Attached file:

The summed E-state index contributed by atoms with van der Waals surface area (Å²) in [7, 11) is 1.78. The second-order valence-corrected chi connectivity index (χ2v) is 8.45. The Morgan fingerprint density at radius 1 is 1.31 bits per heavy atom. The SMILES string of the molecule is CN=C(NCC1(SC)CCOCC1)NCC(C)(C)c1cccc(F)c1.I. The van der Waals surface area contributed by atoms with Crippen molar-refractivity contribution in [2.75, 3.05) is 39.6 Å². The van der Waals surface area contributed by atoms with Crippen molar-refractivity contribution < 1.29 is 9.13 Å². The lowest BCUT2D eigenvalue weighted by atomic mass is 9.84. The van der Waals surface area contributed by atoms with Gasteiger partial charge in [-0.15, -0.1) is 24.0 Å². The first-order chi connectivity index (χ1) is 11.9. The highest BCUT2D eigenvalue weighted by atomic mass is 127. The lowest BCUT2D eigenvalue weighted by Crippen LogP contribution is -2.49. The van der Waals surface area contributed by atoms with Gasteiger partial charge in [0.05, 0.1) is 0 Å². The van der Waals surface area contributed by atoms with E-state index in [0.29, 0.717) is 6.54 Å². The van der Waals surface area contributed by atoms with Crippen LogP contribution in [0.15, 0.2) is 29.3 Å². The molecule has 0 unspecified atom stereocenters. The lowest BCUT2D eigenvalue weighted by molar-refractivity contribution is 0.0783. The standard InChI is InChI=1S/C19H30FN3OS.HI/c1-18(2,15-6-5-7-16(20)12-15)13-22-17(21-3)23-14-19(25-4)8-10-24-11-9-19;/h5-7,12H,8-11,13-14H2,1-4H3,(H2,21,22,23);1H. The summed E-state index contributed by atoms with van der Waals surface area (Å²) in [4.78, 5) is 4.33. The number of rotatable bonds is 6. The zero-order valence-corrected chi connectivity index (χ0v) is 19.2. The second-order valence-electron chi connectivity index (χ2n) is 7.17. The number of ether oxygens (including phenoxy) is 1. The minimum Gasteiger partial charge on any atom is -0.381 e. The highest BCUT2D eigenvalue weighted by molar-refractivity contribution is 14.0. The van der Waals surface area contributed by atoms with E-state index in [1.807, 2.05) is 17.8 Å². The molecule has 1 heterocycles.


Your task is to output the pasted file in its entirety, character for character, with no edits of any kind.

The summed E-state index contributed by atoms with van der Waals surface area (Å²) in [7, 11) is 1.78. The second-order valence-corrected chi connectivity index (χ2v) is 8.45. The Morgan fingerprint density at radius 1 is 1.31 bits per heavy atom. The SMILES string of the molecule is CN=C(NCC1(SC)CCOCC1)NCC(C)(C)c1cccc(F)c1.I. The van der Waals surface area contributed by atoms with Crippen molar-refractivity contribution in [2.75, 3.05) is 39.6 Å². The van der Waals surface area contributed by atoms with Crippen molar-refractivity contribution < 1.29 is 9.13 Å². The lowest BCUT2D eigenvalue weighted by atomic mass is 9.84. The van der Waals surface area contributed by atoms with Gasteiger partial charge in [-0.15, -0.1) is 24.0 Å². The first-order chi connectivity index (χ1) is 11.9. The highest BCUT2D eigenvalue weighted by atomic mass is 127. The lowest BCUT2D eigenvalue weighted by Crippen LogP contribution is -2.49. The van der Waals surface area contributed by atoms with Gasteiger partial charge in [0.05, 0.1) is 0 Å². The van der Waals surface area contributed by atoms with E-state index in [0.29, 0.717) is 6.54 Å². The van der Waals surface area contributed by atoms with Crippen LogP contribution in [0.15, 0.2) is 29.3 Å². The molecule has 0 unspecified atom stereocenters. The lowest BCUT2D eigenvalue weighted by molar-refractivity contribution is 0.0783. The standard InChI is InChI=1S/C19H30FN3OS.HI/c1-18(2,15-6-5-7-16(20)12-15)13-22-17(21-3)23-14-19(25-4)8-10-24-11-9-19;/h5-7,12H,8-11,13-14H2,1-4H3,(H2,21,22,23);1H. The summed E-state index contributed by atoms with van der Waals surface area (Å²) in [4.78, 5) is 4.33. The number of rotatable bonds is 6. The zero-order valence-corrected chi connectivity index (χ0v) is 19.2. The second-order valence-electron chi connectivity index (χ2n) is 7.17. The number of ether oxygens (including phenoxy) is 1. The minimum Gasteiger partial charge on any atom is -0.381 e. The highest BCUT2D eigenvalue weighted by molar-refractivity contribution is 14.0. The van der Waals surface area contributed by atoms with E-state index in [1.807, 2.05) is 17.8 Å². The molecule has 1 heterocycles.